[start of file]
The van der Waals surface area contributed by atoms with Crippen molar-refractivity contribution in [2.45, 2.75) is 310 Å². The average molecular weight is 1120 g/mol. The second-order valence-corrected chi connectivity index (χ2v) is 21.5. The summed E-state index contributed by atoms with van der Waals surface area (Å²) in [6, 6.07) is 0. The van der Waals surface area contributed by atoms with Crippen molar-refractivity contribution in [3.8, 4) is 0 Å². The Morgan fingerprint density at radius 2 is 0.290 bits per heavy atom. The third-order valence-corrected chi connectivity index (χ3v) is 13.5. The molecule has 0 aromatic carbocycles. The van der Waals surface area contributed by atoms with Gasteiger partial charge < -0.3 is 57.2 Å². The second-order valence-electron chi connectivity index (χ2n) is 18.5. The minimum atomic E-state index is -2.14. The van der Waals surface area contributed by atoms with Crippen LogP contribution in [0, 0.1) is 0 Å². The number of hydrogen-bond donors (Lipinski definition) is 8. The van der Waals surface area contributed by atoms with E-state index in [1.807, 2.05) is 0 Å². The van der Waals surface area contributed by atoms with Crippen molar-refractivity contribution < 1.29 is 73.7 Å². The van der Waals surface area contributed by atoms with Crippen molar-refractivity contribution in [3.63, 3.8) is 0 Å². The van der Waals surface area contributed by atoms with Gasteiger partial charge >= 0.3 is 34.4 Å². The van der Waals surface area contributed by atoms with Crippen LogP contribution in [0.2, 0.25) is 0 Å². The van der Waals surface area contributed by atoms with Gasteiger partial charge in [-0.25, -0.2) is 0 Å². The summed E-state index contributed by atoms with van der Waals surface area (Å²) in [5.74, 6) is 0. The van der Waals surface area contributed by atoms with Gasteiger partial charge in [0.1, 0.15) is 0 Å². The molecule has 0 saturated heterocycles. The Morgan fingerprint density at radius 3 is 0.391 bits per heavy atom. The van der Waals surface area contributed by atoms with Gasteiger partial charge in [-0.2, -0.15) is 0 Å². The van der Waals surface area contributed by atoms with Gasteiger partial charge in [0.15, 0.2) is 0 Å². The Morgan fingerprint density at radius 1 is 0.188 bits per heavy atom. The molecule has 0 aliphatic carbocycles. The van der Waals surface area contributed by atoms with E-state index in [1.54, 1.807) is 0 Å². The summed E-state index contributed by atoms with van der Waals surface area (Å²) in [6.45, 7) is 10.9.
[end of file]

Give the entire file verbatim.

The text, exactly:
The van der Waals surface area contributed by atoms with Crippen molar-refractivity contribution in [2.45, 2.75) is 310 Å². The average molecular weight is 1120 g/mol. The second-order valence-corrected chi connectivity index (χ2v) is 21.5. The summed E-state index contributed by atoms with van der Waals surface area (Å²) in [6, 6.07) is 0. The van der Waals surface area contributed by atoms with Crippen molar-refractivity contribution in [3.8, 4) is 0 Å². The Morgan fingerprint density at radius 2 is 0.290 bits per heavy atom. The third-order valence-corrected chi connectivity index (χ3v) is 13.5. The molecule has 0 aromatic carbocycles. The van der Waals surface area contributed by atoms with Gasteiger partial charge < -0.3 is 57.2 Å². The second-order valence-electron chi connectivity index (χ2n) is 18.5. The minimum atomic E-state index is -2.14. The van der Waals surface area contributed by atoms with Crippen LogP contribution in [0, 0.1) is 0 Å². The number of hydrogen-bond donors (Lipinski definition) is 8. The van der Waals surface area contributed by atoms with E-state index in [1.807, 2.05) is 0 Å². The van der Waals surface area contributed by atoms with Crippen molar-refractivity contribution < 1.29 is 73.7 Å². The van der Waals surface area contributed by atoms with Crippen molar-refractivity contribution in [3.63, 3.8) is 0 Å². The van der Waals surface area contributed by atoms with Gasteiger partial charge >= 0.3 is 34.4 Å². The van der Waals surface area contributed by atoms with Crippen LogP contribution in [0.2, 0.25) is 0 Å². The van der Waals surface area contributed by atoms with Gasteiger partial charge in [-0.25, -0.2) is 0 Å². The summed E-state index contributed by atoms with van der Waals surface area (Å²) in [5.74, 6) is 0. The van der Waals surface area contributed by atoms with Gasteiger partial charge in [0.1, 0.15) is 0 Å². The molecule has 0 saturated heterocycles. The Morgan fingerprint density at radius 3 is 0.391 bits per heavy atom. The van der Waals surface area contributed by atoms with Gasteiger partial charge in [-0.2, -0.15) is 0 Å². The van der Waals surface area contributed by atoms with Gasteiger partial charge in [0.15, 0.2) is 0 Å². The Morgan fingerprint density at radius 1 is 0.188 bits per heavy atom. The molecule has 0 aliphatic carbocycles. The van der Waals surface area contributed by atoms with E-state index in [1.54, 1.807) is 0 Å². The summed E-state index contributed by atoms with van der Waals surface area (Å²) in [6.45, 7) is 10.9.